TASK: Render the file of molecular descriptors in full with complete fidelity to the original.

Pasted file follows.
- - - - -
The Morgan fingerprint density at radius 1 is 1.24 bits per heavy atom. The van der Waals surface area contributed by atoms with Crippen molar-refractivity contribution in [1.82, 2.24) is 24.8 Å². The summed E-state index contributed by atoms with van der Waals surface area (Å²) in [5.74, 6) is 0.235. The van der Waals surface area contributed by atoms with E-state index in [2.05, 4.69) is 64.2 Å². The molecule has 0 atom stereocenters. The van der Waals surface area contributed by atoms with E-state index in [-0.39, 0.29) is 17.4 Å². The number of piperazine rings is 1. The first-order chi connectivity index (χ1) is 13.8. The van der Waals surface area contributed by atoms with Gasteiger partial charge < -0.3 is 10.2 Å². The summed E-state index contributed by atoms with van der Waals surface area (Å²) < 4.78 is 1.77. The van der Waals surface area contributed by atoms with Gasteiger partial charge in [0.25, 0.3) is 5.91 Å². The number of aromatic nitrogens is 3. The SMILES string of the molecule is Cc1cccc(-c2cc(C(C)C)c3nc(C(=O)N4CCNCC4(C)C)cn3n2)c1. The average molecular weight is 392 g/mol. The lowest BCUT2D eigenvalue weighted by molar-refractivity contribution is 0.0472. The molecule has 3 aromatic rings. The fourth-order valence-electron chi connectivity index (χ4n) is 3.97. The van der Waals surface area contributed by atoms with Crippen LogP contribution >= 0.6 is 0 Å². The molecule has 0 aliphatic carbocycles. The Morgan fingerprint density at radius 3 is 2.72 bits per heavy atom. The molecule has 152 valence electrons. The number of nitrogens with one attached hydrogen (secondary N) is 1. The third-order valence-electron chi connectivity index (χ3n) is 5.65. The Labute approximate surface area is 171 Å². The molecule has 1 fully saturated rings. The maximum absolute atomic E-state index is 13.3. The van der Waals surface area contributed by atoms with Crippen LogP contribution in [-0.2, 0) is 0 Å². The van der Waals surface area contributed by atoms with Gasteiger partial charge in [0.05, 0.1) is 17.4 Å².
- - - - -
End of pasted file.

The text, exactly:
The Morgan fingerprint density at radius 1 is 1.24 bits per heavy atom. The van der Waals surface area contributed by atoms with Crippen molar-refractivity contribution in [1.82, 2.24) is 24.8 Å². The summed E-state index contributed by atoms with van der Waals surface area (Å²) in [5.74, 6) is 0.235. The van der Waals surface area contributed by atoms with E-state index in [2.05, 4.69) is 64.2 Å². The molecule has 0 atom stereocenters. The van der Waals surface area contributed by atoms with E-state index in [-0.39, 0.29) is 17.4 Å². The number of piperazine rings is 1. The first-order chi connectivity index (χ1) is 13.8. The van der Waals surface area contributed by atoms with Gasteiger partial charge < -0.3 is 10.2 Å². The summed E-state index contributed by atoms with van der Waals surface area (Å²) < 4.78 is 1.77. The van der Waals surface area contributed by atoms with Gasteiger partial charge in [0.25, 0.3) is 5.91 Å². The number of aromatic nitrogens is 3. The SMILES string of the molecule is Cc1cccc(-c2cc(C(C)C)c3nc(C(=O)N4CCNCC4(C)C)cn3n2)c1. The average molecular weight is 392 g/mol. The lowest BCUT2D eigenvalue weighted by molar-refractivity contribution is 0.0472. The molecule has 3 aromatic rings. The fourth-order valence-electron chi connectivity index (χ4n) is 3.97. The van der Waals surface area contributed by atoms with Crippen LogP contribution >= 0.6 is 0 Å². The molecule has 0 aliphatic carbocycles. The Morgan fingerprint density at radius 3 is 2.72 bits per heavy atom. The molecule has 152 valence electrons. The number of nitrogens with one attached hydrogen (secondary N) is 1. The third-order valence-electron chi connectivity index (χ3n) is 5.65. The Labute approximate surface area is 171 Å². The molecule has 1 fully saturated rings. The maximum absolute atomic E-state index is 13.3. The van der Waals surface area contributed by atoms with Crippen LogP contribution in [-0.2, 0) is 0 Å². The van der Waals surface area contributed by atoms with Gasteiger partial charge in [0.05, 0.1) is 17.4 Å².